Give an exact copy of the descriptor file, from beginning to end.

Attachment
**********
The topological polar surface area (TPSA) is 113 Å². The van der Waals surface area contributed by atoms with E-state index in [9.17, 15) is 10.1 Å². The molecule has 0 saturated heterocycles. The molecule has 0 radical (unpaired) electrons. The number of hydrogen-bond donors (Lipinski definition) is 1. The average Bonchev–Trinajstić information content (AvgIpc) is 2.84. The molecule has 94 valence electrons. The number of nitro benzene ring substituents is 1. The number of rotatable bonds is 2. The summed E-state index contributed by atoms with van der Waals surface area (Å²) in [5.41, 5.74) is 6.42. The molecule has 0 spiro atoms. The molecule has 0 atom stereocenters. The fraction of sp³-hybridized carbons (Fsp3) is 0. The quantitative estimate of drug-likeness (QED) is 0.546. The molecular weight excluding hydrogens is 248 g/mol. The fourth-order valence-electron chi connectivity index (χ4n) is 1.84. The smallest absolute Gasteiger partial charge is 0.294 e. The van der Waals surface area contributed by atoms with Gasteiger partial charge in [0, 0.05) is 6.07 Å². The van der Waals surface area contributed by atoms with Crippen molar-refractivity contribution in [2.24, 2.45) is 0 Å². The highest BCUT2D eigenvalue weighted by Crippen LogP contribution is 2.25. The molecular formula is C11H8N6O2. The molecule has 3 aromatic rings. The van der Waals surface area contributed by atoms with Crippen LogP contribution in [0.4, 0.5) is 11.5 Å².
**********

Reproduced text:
The topological polar surface area (TPSA) is 113 Å². The van der Waals surface area contributed by atoms with E-state index in [9.17, 15) is 10.1 Å². The molecule has 0 saturated heterocycles. The molecule has 0 radical (unpaired) electrons. The number of hydrogen-bond donors (Lipinski definition) is 1. The average Bonchev–Trinajstić information content (AvgIpc) is 2.84. The molecule has 94 valence electrons. The number of nitro benzene ring substituents is 1. The number of rotatable bonds is 2. The summed E-state index contributed by atoms with van der Waals surface area (Å²) in [5.41, 5.74) is 6.42. The molecule has 0 spiro atoms. The molecule has 0 atom stereocenters. The fraction of sp³-hybridized carbons (Fsp3) is 0. The quantitative estimate of drug-likeness (QED) is 0.546. The molecular weight excluding hydrogens is 248 g/mol. The fourth-order valence-electron chi connectivity index (χ4n) is 1.84. The smallest absolute Gasteiger partial charge is 0.294 e. The van der Waals surface area contributed by atoms with Gasteiger partial charge in [0, 0.05) is 6.07 Å². The van der Waals surface area contributed by atoms with Crippen molar-refractivity contribution in [2.24, 2.45) is 0 Å². The highest BCUT2D eigenvalue weighted by Crippen LogP contribution is 2.25. The molecular formula is C11H8N6O2. The molecule has 3 aromatic rings. The van der Waals surface area contributed by atoms with Crippen LogP contribution in [0.4, 0.5) is 11.5 Å².